Can someone explain how attenuator impedance switch works?

itsGiusto

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I have a great Weber Minimass, and I'd like to better understand how it works. But the nuances of how impedance and reactance work are somewhat vague to me. Here's the schematic:
http://milas.spb.ru/~kmg/files/schematics/Weber MASS Attenuators/WeberMiniMASS.gif

I don't really understand how the impedance switch works. Why would adding a 16 ohm resistor to ground change the input impedance of the device to 8 ohm? Wouldn't you have to add a 16 ohm reactive load to ground to do that? Impedance and resistance are not the same thing, right?

Then, to top it all off, Weber had this statement on their site:

"With all Weber attenuators, once you have selected the proper impedance to match the output impedance of the amp, the actual speaker impedance isn't critical. That's because the actual load to the attenuator becomes the speaker impedance plus the output section of the attenuator, while the amp continues to see the correct nominal impedance from the input section of the
attenuator. That's why, on the MASS, we provide two speaker output jacks. Feel free to experiment with different impedance speakers, cabinets, etc."

Why would this be the case? I don't understand why the actual speaker's impedance wouldn't matter at all. At the very least, wouldn't the speaker's impedance have to match correctly with the output section of the attenuator? And what if you had the attenuator switched on but with no, or little, attenuation? Wouldn't the amp's output section still be seeing the load of the speaker pretty directly?
 
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Outlaws

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Interesting...total opposite of what THD said in the Hot Plate manual. Speaker load still mattered unless it was set to dummy load and then the speaker was defeated anyways.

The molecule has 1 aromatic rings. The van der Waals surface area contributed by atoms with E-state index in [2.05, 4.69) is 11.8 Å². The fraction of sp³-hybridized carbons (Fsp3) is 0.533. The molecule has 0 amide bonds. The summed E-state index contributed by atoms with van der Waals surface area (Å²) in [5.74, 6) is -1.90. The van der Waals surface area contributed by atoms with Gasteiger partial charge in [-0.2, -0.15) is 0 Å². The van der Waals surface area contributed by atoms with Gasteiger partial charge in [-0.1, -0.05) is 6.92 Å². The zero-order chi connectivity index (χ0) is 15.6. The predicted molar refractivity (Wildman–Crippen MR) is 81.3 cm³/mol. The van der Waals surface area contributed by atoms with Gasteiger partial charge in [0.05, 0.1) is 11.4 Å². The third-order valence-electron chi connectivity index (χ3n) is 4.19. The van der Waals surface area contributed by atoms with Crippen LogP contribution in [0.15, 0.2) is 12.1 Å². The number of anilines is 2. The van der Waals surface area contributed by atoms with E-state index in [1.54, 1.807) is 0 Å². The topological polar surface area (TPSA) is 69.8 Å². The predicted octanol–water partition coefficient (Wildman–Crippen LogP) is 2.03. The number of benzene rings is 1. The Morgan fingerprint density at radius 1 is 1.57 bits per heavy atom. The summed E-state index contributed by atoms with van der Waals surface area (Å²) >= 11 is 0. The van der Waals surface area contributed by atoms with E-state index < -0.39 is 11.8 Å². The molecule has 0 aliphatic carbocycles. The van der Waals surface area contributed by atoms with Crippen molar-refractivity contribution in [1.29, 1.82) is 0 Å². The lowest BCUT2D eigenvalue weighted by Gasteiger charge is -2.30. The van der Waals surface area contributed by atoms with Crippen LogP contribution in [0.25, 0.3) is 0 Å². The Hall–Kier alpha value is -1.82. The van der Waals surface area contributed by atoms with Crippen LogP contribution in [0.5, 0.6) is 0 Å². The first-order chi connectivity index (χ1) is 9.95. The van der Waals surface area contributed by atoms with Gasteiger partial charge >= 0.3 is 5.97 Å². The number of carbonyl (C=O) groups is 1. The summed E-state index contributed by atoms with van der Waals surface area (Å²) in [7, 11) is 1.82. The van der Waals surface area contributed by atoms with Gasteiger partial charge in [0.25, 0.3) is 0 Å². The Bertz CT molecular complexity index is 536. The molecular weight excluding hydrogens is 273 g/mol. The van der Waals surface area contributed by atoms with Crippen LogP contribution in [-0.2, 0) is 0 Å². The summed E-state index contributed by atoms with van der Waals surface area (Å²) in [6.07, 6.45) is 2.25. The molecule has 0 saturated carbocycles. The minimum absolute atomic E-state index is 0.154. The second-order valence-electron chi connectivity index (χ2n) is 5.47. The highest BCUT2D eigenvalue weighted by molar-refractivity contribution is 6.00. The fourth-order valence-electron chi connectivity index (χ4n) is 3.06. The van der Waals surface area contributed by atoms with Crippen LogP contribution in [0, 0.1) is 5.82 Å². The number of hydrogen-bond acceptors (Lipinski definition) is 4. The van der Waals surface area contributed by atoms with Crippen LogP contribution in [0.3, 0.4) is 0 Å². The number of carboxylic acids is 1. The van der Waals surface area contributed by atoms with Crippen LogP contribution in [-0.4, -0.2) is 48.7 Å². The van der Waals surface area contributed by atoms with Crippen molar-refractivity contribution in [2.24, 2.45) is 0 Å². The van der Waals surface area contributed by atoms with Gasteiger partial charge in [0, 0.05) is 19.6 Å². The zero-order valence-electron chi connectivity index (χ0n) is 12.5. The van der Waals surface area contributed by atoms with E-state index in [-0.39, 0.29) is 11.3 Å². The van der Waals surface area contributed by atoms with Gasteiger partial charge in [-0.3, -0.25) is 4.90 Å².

Badside

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That would just add resistance in parallel with the fake speaker, reducing the "reactance" of the unit. Using the Volume control will also greatly affect the end sound.

Either way, I find the "Mass" concept flawed: a speaker motor without a cone is not a complete reactive load. Where's the cone resonance?
It works mostly because a speaker motor has a coil in it, ergo it is an inductor. Two Notes took out the middle man and just put an inductor in their product. Still doesn't simulate the resonance peak though (that requires a much bigger inductor and a big capacitor)
 

RLee77

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I don't really understand how the impedance switch works. Why would adding a 16 ohm resistor to ground change the input impedance of the device to 8 ohm? Wouldn't you have to add a 16 ohm reactive load to ground to do that? Impedance and resistance are not the same thing, right?
In this case, as an ac load, they can be treated as the same thing. A simplified definition of impedance is resistance at a particular frequency.
If a speaker presents a 16 ohm impedance at 1khz to an amp, putting a 16 ohm resistor in parallel causes the amp to see an 8 ohm effective load. (There are other characteristics of reactive loads, such as current and voltage being out of phase, but it’s not critical here.)

Why would this be the case? I don't understand why the actual speaker's impedance wouldn't matter at all. At the very least, wouldn't the speaker's impedance have to match correctly with the output section of the attenuator? And what if you had the attenuator switched on but with no, or little, attenuation? Wouldn't the amp's output section still be seeing the load of the speaker pretty directly?